Dane Sanders is the author of the critically-acclaimed Fast Track Photographer. The book and his approach are aimed at wedding photographers who want to expand their work and their financial success, but the lessons he gives in the book apply to any photographer who is either a pro or thinking of going pro. Photofocus would like to welcome Dane to the interview.
Dane Sanders: I am a late bloomer. I didn’t start shooting professionally until I was 33 years old. I was teaching at a liberal arts college and was able to take free classes as a result. It started with Black and White Photo 101, then Photoshop… and then I just worked my tail off.
Dane Sanders: Probably the shanty towns outside of Cape Town. The work felt so raw and important. I’ve always been inspired by the James Nachtwey’s of the world and having the chance to work in that environment was moving. Same thing in rural India. Both experiences really influenced my wedding work in my ability to look for life on people’s faces and subtle actions. I like taking pictures of my kids too :).
Dane Sanders: I think it was a picture in my backyard of my son. I had just figured out how Aperture effected Depth of Field and had a shallow plane of focus for the first time. I felt like I discovered something and ran around telling all my friends like it was a new idea. Pretty funny.
Dane Sanders: In many ways, I wish I had. The technical know-how that some of my colleagues have inspires me. The challenge it seems is what comes with that kind of training. Sometimes it appears as though students are force-taught to be grumpy in those places. I realize that’s a gross generalization but that dynamic seems pretty consistent to me and affirmed by my many of my more formally schooled friends.
Dane Sanders: I can wear both hats but I’m probably more artistic at the end of the day. I’m more of a Wannageek. I admire those people.
Dane Sanders: I mentioned Jim Nachtwey already. I’m not sure if he or others influence my work or just inspire me. I’m pretty moved by guys within wedding shooting like John Michael Cooper, Jessica Claire and Parker Phister. Elizabeth Messina and Vicki Taufer make me want to throw my camera against the wall too. They’re pretty amazing.
Dane Sanders: When Mother’s of the Groom who 45 minutes before are totally mom-zilla’s come running over to me in tears because they just saw the slideshow at the reception. Those are good days that always take me by surprise.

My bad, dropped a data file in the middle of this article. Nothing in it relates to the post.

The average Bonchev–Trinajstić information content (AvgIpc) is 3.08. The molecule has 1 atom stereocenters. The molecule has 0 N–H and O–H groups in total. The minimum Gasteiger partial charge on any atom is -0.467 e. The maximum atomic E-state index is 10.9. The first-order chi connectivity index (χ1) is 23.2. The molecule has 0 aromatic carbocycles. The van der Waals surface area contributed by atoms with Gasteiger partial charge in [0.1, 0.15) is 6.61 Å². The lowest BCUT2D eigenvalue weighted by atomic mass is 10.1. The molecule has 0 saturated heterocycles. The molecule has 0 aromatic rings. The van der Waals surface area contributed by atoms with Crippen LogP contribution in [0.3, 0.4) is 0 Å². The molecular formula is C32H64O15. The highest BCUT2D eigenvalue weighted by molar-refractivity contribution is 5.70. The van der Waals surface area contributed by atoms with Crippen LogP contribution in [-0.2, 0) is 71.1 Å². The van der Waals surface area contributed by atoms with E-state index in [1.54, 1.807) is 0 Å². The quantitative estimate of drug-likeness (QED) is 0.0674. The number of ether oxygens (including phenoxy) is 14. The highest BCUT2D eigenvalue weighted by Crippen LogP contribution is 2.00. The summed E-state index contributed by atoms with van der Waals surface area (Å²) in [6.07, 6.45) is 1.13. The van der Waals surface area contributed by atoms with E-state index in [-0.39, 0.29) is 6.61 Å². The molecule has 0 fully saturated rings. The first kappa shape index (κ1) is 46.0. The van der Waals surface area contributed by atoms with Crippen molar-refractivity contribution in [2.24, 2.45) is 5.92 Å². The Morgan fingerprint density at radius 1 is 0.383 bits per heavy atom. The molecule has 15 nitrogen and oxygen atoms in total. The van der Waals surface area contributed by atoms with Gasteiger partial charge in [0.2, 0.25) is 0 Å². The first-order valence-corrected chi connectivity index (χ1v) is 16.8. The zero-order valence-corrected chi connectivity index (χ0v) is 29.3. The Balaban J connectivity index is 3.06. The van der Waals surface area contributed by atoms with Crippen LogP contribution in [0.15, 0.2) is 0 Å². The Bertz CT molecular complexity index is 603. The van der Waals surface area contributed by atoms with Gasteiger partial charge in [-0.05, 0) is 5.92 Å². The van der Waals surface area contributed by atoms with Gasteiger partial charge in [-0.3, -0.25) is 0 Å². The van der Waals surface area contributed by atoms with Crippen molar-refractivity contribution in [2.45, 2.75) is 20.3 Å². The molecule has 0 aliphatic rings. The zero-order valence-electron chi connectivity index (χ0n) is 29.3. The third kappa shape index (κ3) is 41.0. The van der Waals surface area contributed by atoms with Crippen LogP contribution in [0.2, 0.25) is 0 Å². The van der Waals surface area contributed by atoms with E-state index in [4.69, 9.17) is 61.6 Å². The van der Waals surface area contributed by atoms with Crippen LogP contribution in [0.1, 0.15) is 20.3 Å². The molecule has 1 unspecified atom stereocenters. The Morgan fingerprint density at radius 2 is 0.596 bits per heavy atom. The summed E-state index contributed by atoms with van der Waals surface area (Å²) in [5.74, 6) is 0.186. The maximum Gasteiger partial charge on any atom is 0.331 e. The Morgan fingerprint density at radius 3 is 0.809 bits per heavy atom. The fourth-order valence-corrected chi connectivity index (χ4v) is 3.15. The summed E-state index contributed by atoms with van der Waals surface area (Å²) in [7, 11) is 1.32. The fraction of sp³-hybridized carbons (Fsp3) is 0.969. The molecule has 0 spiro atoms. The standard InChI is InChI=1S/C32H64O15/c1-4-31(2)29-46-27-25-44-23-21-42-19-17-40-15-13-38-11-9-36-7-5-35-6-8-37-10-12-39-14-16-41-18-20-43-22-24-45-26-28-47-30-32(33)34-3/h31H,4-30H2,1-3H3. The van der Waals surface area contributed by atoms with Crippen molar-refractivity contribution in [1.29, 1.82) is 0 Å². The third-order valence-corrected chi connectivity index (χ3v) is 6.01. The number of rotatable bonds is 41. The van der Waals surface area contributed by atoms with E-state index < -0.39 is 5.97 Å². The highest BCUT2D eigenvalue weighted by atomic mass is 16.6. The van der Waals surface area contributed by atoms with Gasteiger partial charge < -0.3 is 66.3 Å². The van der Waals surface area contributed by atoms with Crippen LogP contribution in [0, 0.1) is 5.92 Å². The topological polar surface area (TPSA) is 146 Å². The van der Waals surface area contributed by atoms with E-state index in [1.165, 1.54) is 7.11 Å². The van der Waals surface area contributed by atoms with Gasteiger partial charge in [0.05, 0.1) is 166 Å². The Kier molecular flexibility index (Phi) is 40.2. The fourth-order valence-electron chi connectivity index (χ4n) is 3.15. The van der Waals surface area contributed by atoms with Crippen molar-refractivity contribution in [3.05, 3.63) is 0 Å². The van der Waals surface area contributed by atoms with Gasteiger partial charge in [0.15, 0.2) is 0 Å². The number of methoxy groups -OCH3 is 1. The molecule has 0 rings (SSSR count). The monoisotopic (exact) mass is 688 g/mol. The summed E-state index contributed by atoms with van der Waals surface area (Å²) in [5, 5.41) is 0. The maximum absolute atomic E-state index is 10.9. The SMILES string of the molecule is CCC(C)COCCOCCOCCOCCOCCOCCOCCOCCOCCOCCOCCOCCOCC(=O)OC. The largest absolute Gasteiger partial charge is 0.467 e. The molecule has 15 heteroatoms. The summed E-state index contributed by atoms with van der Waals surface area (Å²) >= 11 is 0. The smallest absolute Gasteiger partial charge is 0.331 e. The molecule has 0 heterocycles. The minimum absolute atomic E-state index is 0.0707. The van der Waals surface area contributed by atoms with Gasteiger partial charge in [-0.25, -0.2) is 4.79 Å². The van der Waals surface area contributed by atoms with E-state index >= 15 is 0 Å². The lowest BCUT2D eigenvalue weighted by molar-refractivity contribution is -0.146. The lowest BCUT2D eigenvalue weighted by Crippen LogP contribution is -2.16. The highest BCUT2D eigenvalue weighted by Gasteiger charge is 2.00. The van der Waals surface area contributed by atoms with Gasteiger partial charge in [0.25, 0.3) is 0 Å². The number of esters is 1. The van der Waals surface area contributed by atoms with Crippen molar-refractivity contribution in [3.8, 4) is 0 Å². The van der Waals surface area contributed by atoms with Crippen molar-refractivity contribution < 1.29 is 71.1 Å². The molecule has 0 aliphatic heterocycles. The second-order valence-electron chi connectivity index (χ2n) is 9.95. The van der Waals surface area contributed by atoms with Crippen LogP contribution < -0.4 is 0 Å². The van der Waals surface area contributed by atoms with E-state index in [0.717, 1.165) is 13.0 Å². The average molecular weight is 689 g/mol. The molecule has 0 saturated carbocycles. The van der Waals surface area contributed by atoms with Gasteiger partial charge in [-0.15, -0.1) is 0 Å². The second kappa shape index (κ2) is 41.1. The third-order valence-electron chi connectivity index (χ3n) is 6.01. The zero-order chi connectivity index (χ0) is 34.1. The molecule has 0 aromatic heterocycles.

Dane Sanders: Fun, modern, sexy. I tend to be more journalistic in my approach but I enjoy coaching people to get their more fun/artistic sides to show up. If my subjects are comfortable, it makes my work pretty easy.
Dane Sanders: It’s more intuitive than pre-determined. I do try to shoot for the story line of their book but when I’m at my best, the individual picture comes to me more than I go after it.
Dane Sanders: My work with other photographers is my favorite. I love empowering the best out of people… helping them discover what’s inside so they can help their clients discover what’s inside. That dynamic is what inspired my new site… http://danesanders.com
Dane Sanders: Since I shoot LIVE events most often, I would love to understand how to shoot concept work better. Commercial work by guys like Nick Onken and Chase Jarvis really inspire me.
Dane Sanders: I don’t. When the light goes on for clients or for photographers, I still get the same rush. It gets me up in the morning.
Dane Sanders: Haha… I shoot Canon… the 1D Mk III and the 5D Mk II primarily. I shoot with prime lenses a lot more than I did at the beginning. I think I’m getting spoiled.
Dane Sanders: I tried to fake it early on. That was dumb. Being myself, despite myself, was the best marketing move I ever made.
Dane Sanders: Read Photofocus and follow you on Twitter. No kidding. You are doing so much for our industry Scott. I know I’m a face in a very large crowd that are grateful for your leadership. Keep at it man… and thank you.
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